Woman, Nature, Feminism
- Historically “woman” has been connected to “nature,” “as woman is to nature, man is to culture.”
- In the nineteenth century (and into the 20th and perhaps still today) this mindframe or ideology was used to keep women in their place – as nurturers, mothers, in the home. The mindframe still lingers: nature is called “she,” we say mother earth
- Many feminists have wanted to embrace the woman/earth connection – seeing it as powerful and positive.
- But feminists also critique simple binary oppositions that are used to justify differential treatment and oppression.
- Read Rethinking Eco-feminism by Isy Moisy, Savage Journal, 2018
- Read Black Feminist Ecological Thought: A Manifesto by Chelsea Mikael Frazier
- Makes connections between oppression of nature and oppression of women.
- Makes visible and critiques ideologies that:
- treat women and the earth as possessions to be exploited, used up, thrown away
- understand the world in terms of strict hierarchies and divisions
- see capitalism and competition as a “natural state”
- Focuses instead on
- diversity – of peoples, of plants and animals
- connection between humans and non humans
- co-operation, symbiosis
- sustainable living for humans only possible with sustainable living for non humans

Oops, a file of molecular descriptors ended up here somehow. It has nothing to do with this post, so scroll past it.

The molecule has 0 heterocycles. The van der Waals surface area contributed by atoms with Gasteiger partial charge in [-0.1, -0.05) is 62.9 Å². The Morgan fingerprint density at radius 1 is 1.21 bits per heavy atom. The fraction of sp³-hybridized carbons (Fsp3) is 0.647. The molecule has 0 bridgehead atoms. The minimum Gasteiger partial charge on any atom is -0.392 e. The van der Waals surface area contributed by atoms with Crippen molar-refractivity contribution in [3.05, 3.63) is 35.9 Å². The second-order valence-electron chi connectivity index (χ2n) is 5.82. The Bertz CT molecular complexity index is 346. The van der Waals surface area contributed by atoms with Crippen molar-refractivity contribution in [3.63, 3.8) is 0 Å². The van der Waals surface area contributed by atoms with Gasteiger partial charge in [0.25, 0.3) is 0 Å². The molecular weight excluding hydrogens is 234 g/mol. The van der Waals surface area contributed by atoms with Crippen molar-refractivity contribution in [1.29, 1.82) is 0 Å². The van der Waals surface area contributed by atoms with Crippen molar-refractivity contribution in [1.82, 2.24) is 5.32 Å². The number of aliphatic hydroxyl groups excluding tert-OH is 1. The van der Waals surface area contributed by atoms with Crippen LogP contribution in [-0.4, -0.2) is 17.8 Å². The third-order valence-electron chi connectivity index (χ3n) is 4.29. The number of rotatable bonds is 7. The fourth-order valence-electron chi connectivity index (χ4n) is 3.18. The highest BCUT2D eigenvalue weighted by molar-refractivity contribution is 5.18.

- Eco-feminists range from
- Scientists e.g.Lynn Margulis
- Historians of science and culture e.g. Donna Haraway
- Fiction and political writers e.g. Arundhati Roy
- Black feminist ecocritics e.g. Chelsea Frazier
- Global activists e.g. Vanessa Nakate
Mad Max: Fury Road some questions
- What are the pros of using a mass/popular culture franchise to discuss environmental themes?
- What are the cons of using a mass/popular culture franchise to discuss environmental themes?
- Are there contradictions in Mad Max Fury Road?
Mad Max: Fury Road and eco-feminism
- spawned a new feminist movie test – The Furiosa Test – here is the original Bechdel Test
- contains a explication/visualization of patriarchy: women, war-boys, and poor all exploited/controlled by the men at the top (literally at the top)
- pits violence/patriarchy/death against non-violence/co-operation and life/seeds
- although they fight, the women also resist killing
- explicit dialog, e.g. guns called anti-seeds, war-boy asked “who killed the world?”
- visual metaphor of everyone hurtling down road using up gas, even the older women who can be read as the environmentalists
- metaphor of the women turning around i.e. not continuing down same road to destruction
- post-apocalyptic but not hopeless – in these days of pandemic what do you think about apocalyptic media? Does this context change your opinion?
- contradictory (?) messages:
- anarchic glory of the war-boys and their customized vehicles, we can enjoy this even if we condemn what they stand for
- SM overtones of Joe and his war party i.e. bearded accountant in suit with holes cut to reveal nipple rings – suggestion that we export domination and control from the real world to play?
Mass Media and Environmentalism
- What kinds of emotional registers do we find in mass media works that deal with the environment.
- Hope? Fear? Doom? Mockery? Death-wish? Shock? Awe?
- How effective are ecological messages in Mass Media?
- What are some other contemporary metaphors about our environment? How do they work?
Hope – As the corona virus rumbles on, there is a lot of a negative and frightening news. As something of an antidote, please listen to this podcast. Trusting in Abundance: The Native Seed Podcast, August 10, 2018. It’s about a hour long.